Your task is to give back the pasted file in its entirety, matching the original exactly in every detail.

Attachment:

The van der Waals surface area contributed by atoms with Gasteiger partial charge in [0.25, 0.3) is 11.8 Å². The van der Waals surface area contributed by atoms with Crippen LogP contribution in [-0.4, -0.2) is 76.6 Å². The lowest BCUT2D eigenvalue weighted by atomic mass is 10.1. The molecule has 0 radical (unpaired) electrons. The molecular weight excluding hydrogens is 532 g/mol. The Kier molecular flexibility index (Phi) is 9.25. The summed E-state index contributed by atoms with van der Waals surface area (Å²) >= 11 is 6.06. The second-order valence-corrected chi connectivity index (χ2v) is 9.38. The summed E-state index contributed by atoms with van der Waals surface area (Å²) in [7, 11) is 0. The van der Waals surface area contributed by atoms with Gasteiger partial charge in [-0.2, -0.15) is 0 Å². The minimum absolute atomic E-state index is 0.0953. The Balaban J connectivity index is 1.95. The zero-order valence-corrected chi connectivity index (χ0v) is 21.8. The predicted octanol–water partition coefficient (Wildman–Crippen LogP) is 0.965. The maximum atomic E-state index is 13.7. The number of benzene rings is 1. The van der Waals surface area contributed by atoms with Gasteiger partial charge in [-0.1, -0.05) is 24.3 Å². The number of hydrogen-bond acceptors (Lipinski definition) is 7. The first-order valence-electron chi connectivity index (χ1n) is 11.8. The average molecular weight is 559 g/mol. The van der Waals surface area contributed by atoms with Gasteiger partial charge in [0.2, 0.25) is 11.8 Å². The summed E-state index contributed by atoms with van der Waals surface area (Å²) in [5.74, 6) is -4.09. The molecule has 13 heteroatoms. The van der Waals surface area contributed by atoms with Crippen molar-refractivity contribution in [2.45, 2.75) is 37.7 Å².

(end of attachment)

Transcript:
The van der Waals surface area contributed by atoms with Gasteiger partial charge in [0.25, 0.3) is 11.8 Å². The van der Waals surface area contributed by atoms with Crippen LogP contribution in [-0.4, -0.2) is 76.6 Å². The lowest BCUT2D eigenvalue weighted by atomic mass is 10.1. The molecule has 0 radical (unpaired) electrons. The molecular weight excluding hydrogens is 532 g/mol. The Kier molecular flexibility index (Phi) is 9.25. The summed E-state index contributed by atoms with van der Waals surface area (Å²) >= 11 is 6.06. The second-order valence-corrected chi connectivity index (χ2v) is 9.38. The summed E-state index contributed by atoms with van der Waals surface area (Å²) in [7, 11) is 0. The van der Waals surface area contributed by atoms with Gasteiger partial charge in [-0.2, -0.15) is 0 Å². The minimum absolute atomic E-state index is 0.0953. The Balaban J connectivity index is 1.95. The zero-order valence-corrected chi connectivity index (χ0v) is 21.8. The predicted octanol–water partition coefficient (Wildman–Crippen LogP) is 0.965. The maximum atomic E-state index is 13.7. The number of benzene rings is 1. The van der Waals surface area contributed by atoms with Gasteiger partial charge in [-0.1, -0.05) is 24.3 Å². The number of hydrogen-bond acceptors (Lipinski definition) is 7. The first-order valence-electron chi connectivity index (χ1n) is 11.8. The average molecular weight is 559 g/mol. The van der Waals surface area contributed by atoms with Gasteiger partial charge in [0.2, 0.25) is 11.8 Å². The summed E-state index contributed by atoms with van der Waals surface area (Å²) in [5.74, 6) is -4.09. The molecule has 13 heteroatoms. The van der Waals surface area contributed by atoms with Crippen molar-refractivity contribution in [2.45, 2.75) is 37.7 Å².